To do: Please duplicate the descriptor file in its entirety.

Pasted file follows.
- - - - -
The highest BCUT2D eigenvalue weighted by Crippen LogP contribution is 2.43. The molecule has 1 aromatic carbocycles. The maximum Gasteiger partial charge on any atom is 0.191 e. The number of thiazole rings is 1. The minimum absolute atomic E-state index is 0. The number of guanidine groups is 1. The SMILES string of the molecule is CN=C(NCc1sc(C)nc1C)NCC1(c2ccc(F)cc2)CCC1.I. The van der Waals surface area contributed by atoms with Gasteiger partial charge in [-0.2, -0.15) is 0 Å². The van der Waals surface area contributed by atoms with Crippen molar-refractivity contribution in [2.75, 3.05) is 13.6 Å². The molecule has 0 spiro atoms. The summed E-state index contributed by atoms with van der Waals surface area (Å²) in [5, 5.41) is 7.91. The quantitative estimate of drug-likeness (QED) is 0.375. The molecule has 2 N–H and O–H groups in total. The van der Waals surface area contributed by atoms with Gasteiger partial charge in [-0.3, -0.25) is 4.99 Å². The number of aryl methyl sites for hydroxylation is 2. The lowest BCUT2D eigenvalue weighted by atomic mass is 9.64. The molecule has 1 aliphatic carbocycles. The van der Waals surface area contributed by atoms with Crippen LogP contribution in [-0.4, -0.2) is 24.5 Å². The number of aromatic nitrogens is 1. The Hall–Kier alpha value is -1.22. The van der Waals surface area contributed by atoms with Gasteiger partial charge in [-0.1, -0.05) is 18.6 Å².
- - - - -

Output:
The highest BCUT2D eigenvalue weighted by Crippen LogP contribution is 2.43. The molecule has 1 aromatic carbocycles. The maximum Gasteiger partial charge on any atom is 0.191 e. The number of thiazole rings is 1. The minimum absolute atomic E-state index is 0. The number of guanidine groups is 1. The SMILES string of the molecule is CN=C(NCc1sc(C)nc1C)NCC1(c2ccc(F)cc2)CCC1.I. The van der Waals surface area contributed by atoms with Gasteiger partial charge in [-0.2, -0.15) is 0 Å². The van der Waals surface area contributed by atoms with Crippen molar-refractivity contribution in [2.75, 3.05) is 13.6 Å². The molecule has 0 spiro atoms. The summed E-state index contributed by atoms with van der Waals surface area (Å²) in [5, 5.41) is 7.91. The quantitative estimate of drug-likeness (QED) is 0.375. The molecule has 2 N–H and O–H groups in total. The van der Waals surface area contributed by atoms with Gasteiger partial charge in [-0.3, -0.25) is 4.99 Å². The number of aryl methyl sites for hydroxylation is 2. The lowest BCUT2D eigenvalue weighted by atomic mass is 9.64. The molecule has 1 aliphatic carbocycles. The van der Waals surface area contributed by atoms with Crippen LogP contribution in [-0.4, -0.2) is 24.5 Å². The number of aromatic nitrogens is 1. The Hall–Kier alpha value is -1.22. The van der Waals surface area contributed by atoms with Gasteiger partial charge in [-0.1, -0.05) is 18.6 Å².